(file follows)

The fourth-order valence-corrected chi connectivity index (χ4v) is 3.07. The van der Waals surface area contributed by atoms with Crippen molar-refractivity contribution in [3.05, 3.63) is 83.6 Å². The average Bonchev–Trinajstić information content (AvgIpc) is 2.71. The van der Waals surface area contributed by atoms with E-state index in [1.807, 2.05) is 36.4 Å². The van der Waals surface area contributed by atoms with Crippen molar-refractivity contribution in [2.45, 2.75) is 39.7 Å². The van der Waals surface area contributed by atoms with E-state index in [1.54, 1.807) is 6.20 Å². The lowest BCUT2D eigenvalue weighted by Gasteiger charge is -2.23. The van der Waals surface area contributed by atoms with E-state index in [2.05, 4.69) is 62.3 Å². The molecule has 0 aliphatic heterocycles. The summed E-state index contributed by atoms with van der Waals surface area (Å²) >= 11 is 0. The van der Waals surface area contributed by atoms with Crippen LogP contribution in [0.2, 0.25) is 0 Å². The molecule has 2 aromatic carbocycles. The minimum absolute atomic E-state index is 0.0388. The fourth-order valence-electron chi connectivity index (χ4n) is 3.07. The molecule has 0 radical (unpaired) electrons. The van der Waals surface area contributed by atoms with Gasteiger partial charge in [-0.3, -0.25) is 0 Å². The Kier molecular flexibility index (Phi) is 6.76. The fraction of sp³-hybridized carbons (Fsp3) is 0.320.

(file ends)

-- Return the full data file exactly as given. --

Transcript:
The fourth-order valence-corrected chi connectivity index (χ4v) is 3.07. The van der Waals surface area contributed by atoms with Crippen molar-refractivity contribution in [3.05, 3.63) is 83.6 Å². The average Bonchev–Trinajstić information content (AvgIpc) is 2.71. The van der Waals surface area contributed by atoms with E-state index in [1.807, 2.05) is 36.4 Å². The van der Waals surface area contributed by atoms with Crippen molar-refractivity contribution in [2.45, 2.75) is 39.7 Å². The van der Waals surface area contributed by atoms with E-state index in [1.54, 1.807) is 6.20 Å². The lowest BCUT2D eigenvalue weighted by Gasteiger charge is -2.23. The van der Waals surface area contributed by atoms with E-state index in [2.05, 4.69) is 62.3 Å². The molecule has 0 aliphatic heterocycles. The summed E-state index contributed by atoms with van der Waals surface area (Å²) >= 11 is 0. The van der Waals surface area contributed by atoms with Crippen LogP contribution in [0.2, 0.25) is 0 Å². The molecule has 2 aromatic carbocycles. The minimum absolute atomic E-state index is 0.0388. The fourth-order valence-electron chi connectivity index (χ4n) is 3.07. The molecule has 0 radical (unpaired) electrons. The van der Waals surface area contributed by atoms with Gasteiger partial charge in [-0.3, -0.25) is 0 Å². The Kier molecular flexibility index (Phi) is 6.76. The fraction of sp³-hybridized carbons (Fsp3) is 0.320.